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Artist Joe Coleman has sued HBO for using his painting without permission

A Brooklyn-based famous artist named Joe Coleman has filed a claim against the famous production house HBO. Joe Coleman claims that HBO used his painting without permission which them guilty of copyright infringement. Now, it is known that HBO also filed a petition in the court to reject the lawsuit. However, Judge Margo Brodie rejected this plea from HBO which means that the case will go on for trials.

HBO also claims that its use of the artwork qualifies as fair use. Talking about the case, Brooklyn Federal Court last June received a copyright infringement lawsuit from Joe Coleman. The artist has alleged HBO of using his 2014 artwork named No One Can Enter the Lord’s House Except as a Child (Slenderman), in the true-crime documentary “Beware the Slenderman,”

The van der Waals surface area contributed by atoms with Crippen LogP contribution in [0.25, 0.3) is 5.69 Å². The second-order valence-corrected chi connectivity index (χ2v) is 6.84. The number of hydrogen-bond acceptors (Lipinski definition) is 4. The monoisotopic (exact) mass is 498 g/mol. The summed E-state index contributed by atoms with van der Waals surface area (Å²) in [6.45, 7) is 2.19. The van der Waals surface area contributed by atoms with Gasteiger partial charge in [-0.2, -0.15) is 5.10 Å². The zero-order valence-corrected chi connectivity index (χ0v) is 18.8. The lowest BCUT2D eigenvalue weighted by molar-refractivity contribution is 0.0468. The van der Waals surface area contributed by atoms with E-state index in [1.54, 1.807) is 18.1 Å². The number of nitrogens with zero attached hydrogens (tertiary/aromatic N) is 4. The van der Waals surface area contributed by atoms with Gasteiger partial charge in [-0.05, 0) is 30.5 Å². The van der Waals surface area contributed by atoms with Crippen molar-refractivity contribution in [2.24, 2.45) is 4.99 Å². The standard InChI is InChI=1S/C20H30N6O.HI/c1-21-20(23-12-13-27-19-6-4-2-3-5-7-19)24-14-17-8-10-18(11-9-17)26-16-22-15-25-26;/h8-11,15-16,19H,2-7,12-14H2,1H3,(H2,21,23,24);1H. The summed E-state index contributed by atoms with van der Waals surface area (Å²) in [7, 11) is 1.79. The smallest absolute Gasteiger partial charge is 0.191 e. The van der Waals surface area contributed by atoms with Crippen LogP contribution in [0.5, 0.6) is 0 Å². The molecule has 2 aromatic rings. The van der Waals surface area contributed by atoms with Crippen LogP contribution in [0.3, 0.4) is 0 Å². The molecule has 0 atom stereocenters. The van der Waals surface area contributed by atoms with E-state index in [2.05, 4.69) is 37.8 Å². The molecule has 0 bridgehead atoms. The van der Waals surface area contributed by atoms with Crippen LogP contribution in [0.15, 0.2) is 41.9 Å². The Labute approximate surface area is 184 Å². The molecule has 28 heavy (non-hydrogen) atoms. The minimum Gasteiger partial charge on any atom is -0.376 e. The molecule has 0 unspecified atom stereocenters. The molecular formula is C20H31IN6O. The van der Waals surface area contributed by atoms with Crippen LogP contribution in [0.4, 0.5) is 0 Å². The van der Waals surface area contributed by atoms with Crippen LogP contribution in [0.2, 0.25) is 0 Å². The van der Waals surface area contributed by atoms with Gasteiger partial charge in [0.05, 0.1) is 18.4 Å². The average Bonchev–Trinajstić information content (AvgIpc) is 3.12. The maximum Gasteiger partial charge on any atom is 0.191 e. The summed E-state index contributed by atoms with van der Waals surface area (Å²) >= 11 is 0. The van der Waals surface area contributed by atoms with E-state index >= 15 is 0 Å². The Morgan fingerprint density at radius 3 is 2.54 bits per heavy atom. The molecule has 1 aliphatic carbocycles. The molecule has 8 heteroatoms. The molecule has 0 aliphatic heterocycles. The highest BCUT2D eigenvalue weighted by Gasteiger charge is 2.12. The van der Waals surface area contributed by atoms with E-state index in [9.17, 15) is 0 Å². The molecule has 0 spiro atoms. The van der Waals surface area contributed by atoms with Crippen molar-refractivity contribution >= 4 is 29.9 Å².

Coleman says that the movie that was released by HBO in 2017 shows his painting for 25 seconds in one of the last frames of the documentary. He describes his painting as “Slenderman wrapping his elongated fingers around the two children”. Joe claims that no one from HBO has ever approached him for permission to his painting. On the contrary, he says that HBO created an impression online that the painting is available for anyone to reuse without permission.

He also adds in the lawsuit claim that “the documentary goes on to misrepresent [Coleman’s] valuable painting as an example of ‘Slenderman fan art,’”. He alleges that HBO tried to devalue his painting by describing it as fan art. The artist is said to be seeking damages from the production house which are unspecified at the moment. Also, he is seeking the removal of HBO’s documentary from the marketplace.

HBO moved a motion against this lawsuit claiming that they used this painting in a “transformative” manner by showing it on a computer screen and not directly. However, the judge rejected this motion from HBO saying that “[HBO is] not entitled to a finding that their use of the [painting] is transformative solely because they display the Work in an Internet browser,”